Apples littered the ground around the tree, on both sides of the fence. I approached it with care, walking tentatively among the overgrown blades of monkey grass. Most of the apples still on the tree were too high for me to reach, but there were so many apples available for pick up on the ground, so I focused my attention on the treasures available in the dirt.

It was like searching for Easter eggs, little golden-green treasures hidden among the thick, dark green tufts of vegetation. The monkey grass hid piles and piles of apples - most of which were only slightly bruised from the fall, and so were perfect picks for adding to my take-home bag.

While searching, fruit was fresh-falling from the tree...on the other side of the fence.

"I would really appreciate it if you let your fruit fall on this side of the fence, please," I told the tree. "I'm already over here trying to harvest your lovely treasures and put them to good use in my kitchen. The least you could do is make sure that the fresh-fallen fruits land in my area."
I thought it was a perfectly reasonable request.

Seconds after my petition, more fruit fell...on the other side of the fence, more than once.

Clearly, this tree has a dry sense of humor.

Its fruit, though, is tender and subtly sweet.
Imagine if a Golden Delicious could whisper in your ear; or if it could blow you a kiss - that's how I can best explain it. The skin is fairly thin and easy to peel.

At this point, I haven't yet cooked or baked with these apples, but I have sliced a few of them - just as I would a "regular" apple - and served them to my fruit-hungry 7 year old.

Stay tuned for more adventures with The Snarky Sweets...

Wednesday, September 5, 2012

2012 Apple Adventures: The Line Up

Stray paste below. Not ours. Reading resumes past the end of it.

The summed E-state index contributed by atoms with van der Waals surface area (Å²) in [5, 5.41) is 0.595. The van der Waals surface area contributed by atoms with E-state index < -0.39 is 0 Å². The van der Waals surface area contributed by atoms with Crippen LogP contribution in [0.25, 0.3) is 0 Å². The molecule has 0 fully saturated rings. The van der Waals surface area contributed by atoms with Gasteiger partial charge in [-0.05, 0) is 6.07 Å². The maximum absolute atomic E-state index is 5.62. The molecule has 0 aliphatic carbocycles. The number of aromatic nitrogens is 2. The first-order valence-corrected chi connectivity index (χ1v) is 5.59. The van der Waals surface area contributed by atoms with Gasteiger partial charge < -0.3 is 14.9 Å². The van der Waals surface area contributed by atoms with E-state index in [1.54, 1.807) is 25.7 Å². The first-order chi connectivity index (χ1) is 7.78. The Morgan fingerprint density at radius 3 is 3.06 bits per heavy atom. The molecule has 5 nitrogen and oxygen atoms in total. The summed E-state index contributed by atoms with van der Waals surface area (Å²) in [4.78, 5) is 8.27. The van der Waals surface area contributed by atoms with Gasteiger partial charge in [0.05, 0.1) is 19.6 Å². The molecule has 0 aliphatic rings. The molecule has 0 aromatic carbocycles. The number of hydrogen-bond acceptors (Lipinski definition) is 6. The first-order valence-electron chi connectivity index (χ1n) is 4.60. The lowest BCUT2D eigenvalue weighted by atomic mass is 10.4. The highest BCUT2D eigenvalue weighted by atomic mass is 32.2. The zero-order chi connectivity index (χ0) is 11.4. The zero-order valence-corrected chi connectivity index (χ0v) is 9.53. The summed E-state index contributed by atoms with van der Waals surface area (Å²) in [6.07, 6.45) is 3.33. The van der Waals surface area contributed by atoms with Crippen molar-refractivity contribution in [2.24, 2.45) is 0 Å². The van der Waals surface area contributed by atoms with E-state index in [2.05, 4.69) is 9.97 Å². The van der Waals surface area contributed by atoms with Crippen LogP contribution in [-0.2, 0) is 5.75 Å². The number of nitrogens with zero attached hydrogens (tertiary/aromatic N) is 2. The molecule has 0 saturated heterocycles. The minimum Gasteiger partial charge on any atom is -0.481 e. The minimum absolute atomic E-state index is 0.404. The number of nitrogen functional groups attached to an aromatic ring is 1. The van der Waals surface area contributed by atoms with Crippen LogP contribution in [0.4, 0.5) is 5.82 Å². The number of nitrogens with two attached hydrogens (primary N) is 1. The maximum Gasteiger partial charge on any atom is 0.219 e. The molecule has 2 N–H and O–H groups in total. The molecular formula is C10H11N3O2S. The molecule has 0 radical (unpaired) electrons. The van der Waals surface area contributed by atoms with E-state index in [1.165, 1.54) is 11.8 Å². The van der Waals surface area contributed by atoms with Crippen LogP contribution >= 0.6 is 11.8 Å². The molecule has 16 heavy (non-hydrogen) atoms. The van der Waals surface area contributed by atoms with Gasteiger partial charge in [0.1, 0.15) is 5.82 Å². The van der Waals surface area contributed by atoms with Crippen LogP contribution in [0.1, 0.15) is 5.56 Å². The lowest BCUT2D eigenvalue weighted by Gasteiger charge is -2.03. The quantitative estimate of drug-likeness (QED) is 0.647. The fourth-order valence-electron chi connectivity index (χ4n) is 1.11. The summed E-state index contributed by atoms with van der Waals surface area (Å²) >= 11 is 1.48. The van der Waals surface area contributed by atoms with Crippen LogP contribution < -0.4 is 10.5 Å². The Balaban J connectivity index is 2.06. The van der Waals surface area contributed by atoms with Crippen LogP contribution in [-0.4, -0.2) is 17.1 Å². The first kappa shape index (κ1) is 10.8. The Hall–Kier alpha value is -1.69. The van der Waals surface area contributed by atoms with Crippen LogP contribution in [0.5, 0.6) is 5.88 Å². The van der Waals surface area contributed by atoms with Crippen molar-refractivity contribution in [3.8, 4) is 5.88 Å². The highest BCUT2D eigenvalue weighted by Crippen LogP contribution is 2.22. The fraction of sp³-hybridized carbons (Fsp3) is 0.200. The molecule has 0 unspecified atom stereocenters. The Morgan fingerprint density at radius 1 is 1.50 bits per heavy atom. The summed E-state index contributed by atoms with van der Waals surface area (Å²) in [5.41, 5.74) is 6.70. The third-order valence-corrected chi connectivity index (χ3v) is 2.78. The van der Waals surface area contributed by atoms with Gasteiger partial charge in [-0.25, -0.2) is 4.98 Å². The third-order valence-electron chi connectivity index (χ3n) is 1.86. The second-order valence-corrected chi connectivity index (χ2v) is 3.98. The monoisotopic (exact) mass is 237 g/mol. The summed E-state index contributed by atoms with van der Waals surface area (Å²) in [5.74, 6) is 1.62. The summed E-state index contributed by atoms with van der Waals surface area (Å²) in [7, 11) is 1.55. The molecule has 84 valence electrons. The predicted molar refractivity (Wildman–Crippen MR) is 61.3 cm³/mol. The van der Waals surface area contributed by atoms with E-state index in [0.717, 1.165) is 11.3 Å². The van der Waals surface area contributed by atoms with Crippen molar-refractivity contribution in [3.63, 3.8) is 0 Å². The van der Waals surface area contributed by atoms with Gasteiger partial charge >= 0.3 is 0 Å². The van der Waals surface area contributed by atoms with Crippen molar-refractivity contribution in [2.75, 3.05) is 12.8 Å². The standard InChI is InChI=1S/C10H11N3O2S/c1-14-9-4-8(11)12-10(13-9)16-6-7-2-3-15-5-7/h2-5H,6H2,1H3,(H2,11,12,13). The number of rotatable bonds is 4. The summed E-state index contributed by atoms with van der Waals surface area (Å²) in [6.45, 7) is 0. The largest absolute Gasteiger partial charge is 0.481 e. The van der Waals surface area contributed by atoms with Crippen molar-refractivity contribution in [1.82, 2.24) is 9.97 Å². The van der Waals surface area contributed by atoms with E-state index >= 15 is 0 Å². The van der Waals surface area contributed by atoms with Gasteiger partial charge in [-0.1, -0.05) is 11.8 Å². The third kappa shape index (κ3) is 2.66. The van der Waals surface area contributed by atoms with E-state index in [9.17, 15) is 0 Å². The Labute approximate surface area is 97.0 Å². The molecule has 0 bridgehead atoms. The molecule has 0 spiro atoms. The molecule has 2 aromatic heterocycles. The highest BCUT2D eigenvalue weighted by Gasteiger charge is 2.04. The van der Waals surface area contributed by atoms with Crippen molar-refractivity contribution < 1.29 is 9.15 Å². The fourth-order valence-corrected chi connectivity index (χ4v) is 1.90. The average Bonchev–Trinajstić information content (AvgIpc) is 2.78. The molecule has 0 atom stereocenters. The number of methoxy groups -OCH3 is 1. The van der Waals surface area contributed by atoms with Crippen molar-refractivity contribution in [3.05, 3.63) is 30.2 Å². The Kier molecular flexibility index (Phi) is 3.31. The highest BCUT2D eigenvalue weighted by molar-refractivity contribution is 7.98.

Over Labor Day weekend, I had the distinct pleasure to revisit one of my favorite areas in Virginia. My friend’s family owns some property near the Blue Ridge Parkway and they have an apple tree that was planted by one of the great-grandfathers thriving in the front yard of their mountain cabin. Last August, I experienced the joy of harvesting apples for the first time, which included adventures in cooking and baking with apples. 

This year, I had the delight to revisit the same apple tree for its annual offering of crisp, tart apples – that, in my opinion, are perfect for creating applesauce and apple pies. In addition, I had the opportunity to pick apples from two other areas in the same neighborhood. So I have 3 distinct apple types to adventure with this coming month – and I couldn’t be more excited!

And here’s this year’s line up: all apples, and each one very different.

Apple 1 (Left): Snarky Sweets

Apple 2 (Middle): Wilson Apples

Apple 3 (Right): Teary-Tart Leathers

Note: None of these apples have been officially identified, so I’m giving each of them a nickname. Samples have been submitted to an area Cider Maker, who has in turn submitted the apples to be reviewed by an Apple Expert. This is a pretty big deal. Diane of Foggy Ridge Cider is an Apple Guru and even specializes in a plethora of “uncommon” apple species, which means that she knows all kinds of apples that the normal person wouldn’t recognize. I’d like to say the fact that she sent them higher up the Apple Chain means that these particular apples could be really special and maybe a rare type – but the truth is that all apples, whether they’re common or rare are pretty special gifts from nature. With that in mind, I anticipate what the Apple Expert will say – and I am more thankful than I can say for both of these Apple Lovers to take the time to be a part of my adventure.

Tuesday, September 4, 2012

2012 Apple Adventures - Day 1

Over Labor Day weekend, I had the distinct pleasure to revisit one of my favorite areas in Virginia. My friend's family owns some property near the Blue Ridge Parkway and they have an apple tree that was planted by one of the great-grandfathers thriving in the front yard of their mountain cabin. Last August, I experienced the joy of harvesting apples for the first time, which included adventures in cooking and baking with apples. 

This year, I had the delight to revisit the same apple tree for its annual offering of crisp, tart apples - that, in my opinion, are perfect for creating applesauce and apple pies. In addition, I had the opportunity to pick apples from two other areas in the same neighborhood. So I have 3 distinct apple types to adventure with this coming month - and I couldn't be more excited!